[Version française sur le site de La Recherche]
Our habitat is more than just a white cupola. It is a highly controlled and monitored environment.
From outside, it is a white dome on the slopes of a volcano, at 2.5 km of altitude, surrounded by reddish rocks as far as one can see. Connected to the dome is a brick-shaped container that we call the Sea Can.
To one side of the dome, a dozen meters away, are water tanks which can hold a bit over 3.5 thousand liters. As our extraction system has not been scaled up yet, these tanks are filled-in by a third party when needed. Before it happens we put some covers on the portholes and some headphones on our heads, so that we do not sense the outsiders’ presence. Our first resupply was after three weeks, and we still had some water. To last that long, we had to be very careful: nothing was wasted. We are taking 1’30” showers every three days, do laundry in a bucket when we can, and for washing dishes we use only a small amount of water, changed every other day, at the bottom of a container. Grey water is collected and used for washing the floor. A little extra is collected from Christiane’s prototype of a system for collecting mineral’s hydration water from Martian soils.
Some water, mostly used for showering, is heated by a solar heating unit on top of the Sea Can. Unfortunately you have to run water for above a minute before hot water reaches the shower, so the first person to shower on a given day usually has a cold one.
When water is too dirty to be of any use, it is sent to a tank. There, particles (food pieces, dirt…) sediment at the bottom. The tank already contains water, which levels up to just below a pipe perpendicular to the tank. When new water comes in, the level goes up and water flows through the pipe to an area outside the dome where it evaporates. The evaporating field features, under a layer of rocks, a tarp where remaining residues are collected.
You might have noticed that I did not mention the toilets in the water system, and that’s because they are not part of it. Our two toilets are composting ones. Our metabolic waste is falling into a drum containing saw dust (there to absorb liquids, mitigate odors and help the decomposition process) where it meets an army of microbes eager to feast on it. Those microbes are aerobic – they need oxygen – so every other day we are rotating the drum. If we don’t, then the drum becomes kingdom of anaerobic microbes, which will snack on our feces too but in a smelly way. Remember that we cannot open the windows here. Every three weeks the drum must be emptied, which we did yesterday. That part is not the most glamorous of the mission, but if everything goes well we harvest an almost odorless compost. Hint: everything does not go well.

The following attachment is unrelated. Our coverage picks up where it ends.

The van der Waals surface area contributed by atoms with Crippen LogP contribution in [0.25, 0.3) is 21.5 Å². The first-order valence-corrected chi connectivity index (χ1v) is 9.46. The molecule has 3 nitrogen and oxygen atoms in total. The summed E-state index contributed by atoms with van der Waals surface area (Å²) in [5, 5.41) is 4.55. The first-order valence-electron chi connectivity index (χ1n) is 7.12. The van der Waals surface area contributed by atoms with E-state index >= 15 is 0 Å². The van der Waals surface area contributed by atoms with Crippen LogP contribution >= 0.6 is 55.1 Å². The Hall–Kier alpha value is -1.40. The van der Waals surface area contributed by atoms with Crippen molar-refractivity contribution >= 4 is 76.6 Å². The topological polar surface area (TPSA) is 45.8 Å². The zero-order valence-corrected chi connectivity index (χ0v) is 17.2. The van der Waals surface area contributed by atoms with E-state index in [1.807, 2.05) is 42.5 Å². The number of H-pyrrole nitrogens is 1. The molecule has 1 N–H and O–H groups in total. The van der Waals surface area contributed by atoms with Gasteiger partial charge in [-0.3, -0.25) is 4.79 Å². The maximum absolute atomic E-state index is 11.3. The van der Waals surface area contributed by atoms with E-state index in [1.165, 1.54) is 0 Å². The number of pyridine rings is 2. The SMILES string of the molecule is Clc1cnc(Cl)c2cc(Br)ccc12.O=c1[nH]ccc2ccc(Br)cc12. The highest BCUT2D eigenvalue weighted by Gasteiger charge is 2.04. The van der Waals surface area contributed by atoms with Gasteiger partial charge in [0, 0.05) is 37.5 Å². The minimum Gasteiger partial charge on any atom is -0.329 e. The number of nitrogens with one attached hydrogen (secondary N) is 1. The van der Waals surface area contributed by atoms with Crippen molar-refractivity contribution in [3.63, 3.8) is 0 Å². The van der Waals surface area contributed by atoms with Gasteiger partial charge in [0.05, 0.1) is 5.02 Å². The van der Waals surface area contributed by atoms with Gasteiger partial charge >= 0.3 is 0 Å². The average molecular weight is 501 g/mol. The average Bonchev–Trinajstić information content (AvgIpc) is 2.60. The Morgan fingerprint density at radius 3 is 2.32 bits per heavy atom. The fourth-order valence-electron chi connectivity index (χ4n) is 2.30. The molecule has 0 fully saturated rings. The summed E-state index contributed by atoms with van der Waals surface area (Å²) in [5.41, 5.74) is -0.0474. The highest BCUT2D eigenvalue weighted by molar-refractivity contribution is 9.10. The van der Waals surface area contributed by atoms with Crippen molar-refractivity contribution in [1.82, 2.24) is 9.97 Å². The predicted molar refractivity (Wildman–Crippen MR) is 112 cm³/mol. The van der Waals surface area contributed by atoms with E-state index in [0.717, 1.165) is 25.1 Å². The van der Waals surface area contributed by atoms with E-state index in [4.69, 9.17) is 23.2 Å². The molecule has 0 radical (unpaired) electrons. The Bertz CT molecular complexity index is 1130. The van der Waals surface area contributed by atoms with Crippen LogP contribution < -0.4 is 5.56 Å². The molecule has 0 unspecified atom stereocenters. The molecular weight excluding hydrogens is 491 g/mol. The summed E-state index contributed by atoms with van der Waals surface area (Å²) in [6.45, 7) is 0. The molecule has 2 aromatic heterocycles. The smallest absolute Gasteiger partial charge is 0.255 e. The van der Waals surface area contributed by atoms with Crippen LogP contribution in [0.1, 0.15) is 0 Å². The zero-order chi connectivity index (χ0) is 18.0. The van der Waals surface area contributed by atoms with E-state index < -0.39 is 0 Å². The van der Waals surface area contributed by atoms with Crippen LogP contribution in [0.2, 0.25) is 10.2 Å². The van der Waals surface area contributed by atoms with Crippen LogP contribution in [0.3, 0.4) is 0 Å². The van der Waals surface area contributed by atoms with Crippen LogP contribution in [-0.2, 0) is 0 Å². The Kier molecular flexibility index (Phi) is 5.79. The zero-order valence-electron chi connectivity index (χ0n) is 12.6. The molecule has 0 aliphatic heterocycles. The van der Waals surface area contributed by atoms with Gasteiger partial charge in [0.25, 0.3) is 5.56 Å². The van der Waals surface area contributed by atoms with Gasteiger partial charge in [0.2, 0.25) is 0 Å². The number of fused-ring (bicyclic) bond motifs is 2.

To the other side of the dome is a photovoltaic array made of 36 solar panels of about 1.7 m2 each. In theory, this array can generate up to 10 kW, but in practice we are rarely above 5 kW and generally much lower. We are dependent on sunlight hours and weather. Electricity generated by the solar panels is stored in battery banks located in the Sea Can, which can store a bit less than 20 kWh. When the weather is good they are generally full in the early afternoon; then we try to complete as many energy-consuming tasks (running on the treadmill, using the washing machine instead of a bucket, baking…) as possible, as electricity generated beyond this point is lost. At any other time we are carefully sparing power.
If we run out of solar-generated power we start using a back-up dihydrogen fuel cell generator, located next to the entrance of the dome. This dihydrogen is generated by breaking water (H2O) into oxygen (O2) and dihydrogen (H2), by passing an electric current through it; it could thus be produced on Mars from water mined on site. Note that cyanobacteria could also be used for generating some dihydrogen there. We have barely needed this backup system so far, as we are closely watching our electricity consumption. The downside is that the dome is a relatively cold and dark place most of the time.
If we ran out of dihydrogen, we would turn on the back-up gasoline generator, located close to the solar panels. On Mars running out of power, even for a short period of time, would have awful consequences as life support systems rely on it. Here, the punishment would not be that dramatic but it is nonetheless dreaded. We don’t want the toilet fans to stop. Hell no.
At the top of the ridge adjacent to the dome is a repeater, there to retransmit radio signals and extend radio range. A cable runs from this repeater to a radio in the dome. This allows to keep contact with crewmembers in EVA.
Last thing worth mentioning: the dome is full of sensors. Over a hundred of them. We have access through digital interfaces to accurate videos and data (time- and location-dependent) on water levels, temperature, power consumption, generation and stocks, carbon dioxide concentrations in the air, and so on.
I had never been so aware of my resource consumption.